On 8 June, The Sun made a last-minute plea to the people of Britain:
But what’s clear to anyone following this election is that the accusations here are… well… they’re just rubbish.
The Canary trashed the latest “terrorists’ friend” smear just yesterday. “Enemy of business” and “massive tax hikes”, meanwhile, translates to ‘Corbyn expects the super-rich to actually pay their share’. “Ruinous spending” means ‘any spending at all if it helps ordinary people’. And the rest is either completely wrong, total garbage, or a combination of the two.
It has inspired British people, though. And the paper’s owner, Rupert Murdoch, probably won’t be very impressed when he finds out what he’s inspired people to do.
Bin The Sun
People seem to agree that Britain should not be thrown in the bin. But that doesn’t mean the same can be said of The Sun ‘news’ paper:
— Made in Stroud (@madeinstroud) June 8, 2017
— The Colcestrian ☯ (@TheColcestrian) October 28, 2016
Others, meanwhile, took The Sun‘s list of complaints and made their own:
🛑HILLSBOROUGH, THE TRUTH
🛑DANIEL MORGAN MURDER
🛑CEO WHO SHOULD BE IN PRISON
— Stan Collymore (@StanCollymore) June 7, 2017
— Pier Pressure (@TownUltras) June 7, 2017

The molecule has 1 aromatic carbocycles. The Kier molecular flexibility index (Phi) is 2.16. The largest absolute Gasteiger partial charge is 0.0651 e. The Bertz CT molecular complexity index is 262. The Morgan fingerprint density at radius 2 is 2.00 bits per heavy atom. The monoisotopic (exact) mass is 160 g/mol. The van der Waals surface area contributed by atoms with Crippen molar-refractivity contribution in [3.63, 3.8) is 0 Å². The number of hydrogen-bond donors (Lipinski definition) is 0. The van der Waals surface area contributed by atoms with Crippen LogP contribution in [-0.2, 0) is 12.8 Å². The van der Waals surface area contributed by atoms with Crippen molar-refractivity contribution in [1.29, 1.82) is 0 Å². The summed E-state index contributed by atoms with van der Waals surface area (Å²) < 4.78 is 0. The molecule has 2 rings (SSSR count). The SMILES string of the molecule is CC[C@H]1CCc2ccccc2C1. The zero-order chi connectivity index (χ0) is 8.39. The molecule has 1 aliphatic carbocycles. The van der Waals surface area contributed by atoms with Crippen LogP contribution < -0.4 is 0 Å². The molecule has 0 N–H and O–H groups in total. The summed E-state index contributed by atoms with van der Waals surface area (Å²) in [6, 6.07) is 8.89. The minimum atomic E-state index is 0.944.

I wouldn't normally recommend looking directly at The Sun, it can damage your sight. But I'll make an exception this time.
Goodnight all 😴 pic.twitter.com/AURsp0dQVC
— Rachael Swindon #GTTO (@Rachael_Swindon) June 8, 2017
Keep the flame alive
Of course, The Sun wasn’t the only bile-oozing hate-pamphlet to make an appeal to the electorate:
Writer John Niven took this front page as an instruction:
Which led some people to compare him to the Nazi Party members who famously held mass book burnings. Although Niven had a response for them too:
As Niven points out, there is a symbolic difference between burning a book and burning a tabloid newspaper. There’s also a practical difference. A book is meant to be a permanent store of knowledge. A newspaper is temporary – disposable. And in the case of the gutter press, designed not to impart information but to distract from it; to hold politicians to account not via the analysis of their policies but through a series of smears and falsehoods.
And it’s true that it’s propaganda. Although it isn’t state-run propaganda like in Nazi Germany. Instead, it’s aimed at protecting the interests of the rich. Which isn’t surprising, as most of the media is owned by just a few billionaires, and they protect their interests by protecting the politicians who are subservient to them. So it’s unsurprising to discover that our current Prime Minister had a secret meeting with the owner of The Sun and a private dinner with the editor of The Daily Mail; and that Theresa May, in fact, has ex-Mail employees working for her.
Theresa May’s policies have been unpopular [paywall], uncosted, and just plain awful. The Sun and The Daily Mail have covered for her inadequacies by smearing Corbyn. And basically, if they don’t want to be treated like rubbish, they shouldn’t be publishing garbage.
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Featured image via Wikimedia
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